The Gaza conflict involves many different powers, and no one knows how it will end

 The Israel-Hamas war in Gaza poses additional difficulties for aid to Ukraine from across the globe. There is no clear path for ending this deep-seated conflict; not only are the involved parties in complicated positions, but other countries are facing complex circumstances as well. Vol. 82 of Gaiko (“Diplomacy”) magazine included an article, “Hamas, Israel, and Global Aporia,” with a conversation between three Middle East researchers: Kota Suechika of Ritsumeikan University, Ryoji Tateyama of the National Defense Academy, and Aiko Nishikida of Keio University. According to them, war has once again broken out in Palestine due to Israel’s longstanding lockdown of Gaza. Palestine is not functioning as a fully independent state, Israel has disregarded Hamas for a long time, and in recent years there has been talk about Israel improving its relationships with Arab nations. One interviewee stated that a factor in the attack was Hamas’ unwillingness to allow the Palestine problem to be ignored.
 Other nations are responding in different ways to the Gaza conflict. In the past, Arab countries could not earn citizen support without bringing up the “Arab cause” of Palestine liberation. Now that these nations are stable thanks to oil income and other factors, policymakers have forgotten about Palestine and drawn closer to Israel. However, the article says that Arab citizens still feel powerful animosity towards Israel, while Western politicians “who do not show their approval of Israel may be branded as anti-Semites by Jewish citizens in their countries.” However, more Jewish Americans of young ages believe “they should not endorse Israel’s occupation policy that disregards human rights.” Muslims in Indonesia and other Asian countries support Palestine for religious reasons. The Global South opposes Israel’s “neocolonialism,” and there is a movement showing sympathy for the people of Palestine.
 In addition, more young Americans reject the idea of intervention in the Middle East. Presidential candidates cannot become deeply involved in this conflict if they want to win the 2024 election. China traditionally has few ties with the Middle East. Although Russia has relationships with both Hamas and Israel, it is currently occupied with the Ukraine war. According to the article, resolution to the Israel-Hamas war is delayed because no major powers are able to play significant roles in resolving this dispute.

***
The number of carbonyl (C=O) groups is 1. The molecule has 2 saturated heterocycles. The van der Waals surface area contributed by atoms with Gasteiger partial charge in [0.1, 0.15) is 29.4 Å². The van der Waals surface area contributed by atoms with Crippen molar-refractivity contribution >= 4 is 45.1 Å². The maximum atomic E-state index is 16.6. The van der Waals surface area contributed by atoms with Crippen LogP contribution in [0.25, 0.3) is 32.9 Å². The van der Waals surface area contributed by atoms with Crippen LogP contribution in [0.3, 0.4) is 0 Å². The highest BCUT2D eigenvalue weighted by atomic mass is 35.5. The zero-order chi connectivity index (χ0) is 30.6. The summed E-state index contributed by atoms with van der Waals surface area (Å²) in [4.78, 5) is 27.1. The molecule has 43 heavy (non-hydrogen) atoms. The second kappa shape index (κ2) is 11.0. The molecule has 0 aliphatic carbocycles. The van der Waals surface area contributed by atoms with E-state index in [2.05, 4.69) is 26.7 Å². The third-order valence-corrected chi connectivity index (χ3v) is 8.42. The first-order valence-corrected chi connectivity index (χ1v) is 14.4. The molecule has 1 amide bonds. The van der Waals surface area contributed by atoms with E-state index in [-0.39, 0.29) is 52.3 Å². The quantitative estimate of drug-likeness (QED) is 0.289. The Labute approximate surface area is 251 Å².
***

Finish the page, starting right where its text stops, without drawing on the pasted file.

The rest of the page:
German citizens are divided on the government’s pro-Israel stance

 Looking at Western countries, there are particularly deep divides among German citizens. NHK Global News Navi described this in detail in its December 1 article, “Doubts About Germany’s Staatsräson.”

“November 9 marked the 85th anniversary of Germany’s Kristallnacht, the Night of Broken Glass.” “Nazis attacked Jewish homes and shops over 10 days starting on November 9, 1938 during the Nazi regime led by Adolf Hitler. They destroyed Jewish synagogues and killed many Jewish people.” “Annual memorials are held in various locations to remember this incident, which led to the Holocaust in which six million Jewish people were slaughtered.” “Through these yearly events, German society as a whole takes time to reflect on the Nazis and pledge that the Holocaust must never be repeated.” “Germans have special feelings about Israel, the Jewish nation founded after World War II. Due to this history, it has been said that Germans have a special responsibility to defend Israel. The German government has consistently displayed a pro-Israel stance in this military conflict.” “This attitude is symbolized by Chancellor Olaf Scholz’s frequent use of the term ‘Staatsräson,’ or ‘reason of state.’ On October 17, Scholz was the first Group of Seven (G7) leader to visit Israel since the war began. He stated that Germany’s efforts to ensure Israel’s safety are part of its Staatsräson.” “The German government constantly emphasizes that Israel has the right to defend itself against Hamas during this conflict, saying that civilian casualties should be avoided and supporting pauses in the combat to deliver supplies. However, it takes a negative view on a ceasefire and has not asked Israel to cease its offensive.” “However, more civilians are being injured and killed in Israel’s fierce attacks on the Gaza Strip, and an increasing number of German citizens are voicing their opposition to the government’s pro-Israel stance.” “Protests and assemblies are taking place to demand that the government call for a ceasefire, drawing 17,000 people in Dusseldorf and 9,000 in Berlin on November 4 (numbers provided by the local media).” “Noticeably, the participants included German citizens of Middle Eastern ancestry, many of whom are descended from immigrants to Germany after the war.”

 It seems like this division is unavoidable, considering Germany’s history and current situation.

Japan should maintain a neutral stance regarding conflicts in the Middle East

 It makes sense that Japan’s responses to the Gaza conflict differ from Western countries that have close ties with Jewish people. On October 22, six G7 nations released a joint statement expressing support for Israel’s right to self-defense, and asking for compliance with international humanitarian law regarding civilians. Of course, Japan did not take part in this statement. Although Hamas’ October 7 surprise attack in Israel was a clear act of terrorism, there is a high possibility that Israel is breaking international humanitarian law through its Gaza Strip counteroffensive. Japan does not have strong ties with the Jewish people in this region. Rather than simply following the U.S., I think Japan should maintain a neutral position – a stance that is neither anti-Semitic nor anti-Islam – while calling for the war to end and keeping an eye on circumstances as they happen. Japan must hold firm in advocating for compliance with laws of the international community, both in Gaza and Ukraine. This is the basis for Japan’s severe disapproval of Russia; if Israel is violating international law, then it should be denounced as well. I believe it is entirely wrong to assume this means taking the side of Hamas, and that criticisms of that type should be avoided.

December 13 (Wednesday), 5:00 p.m.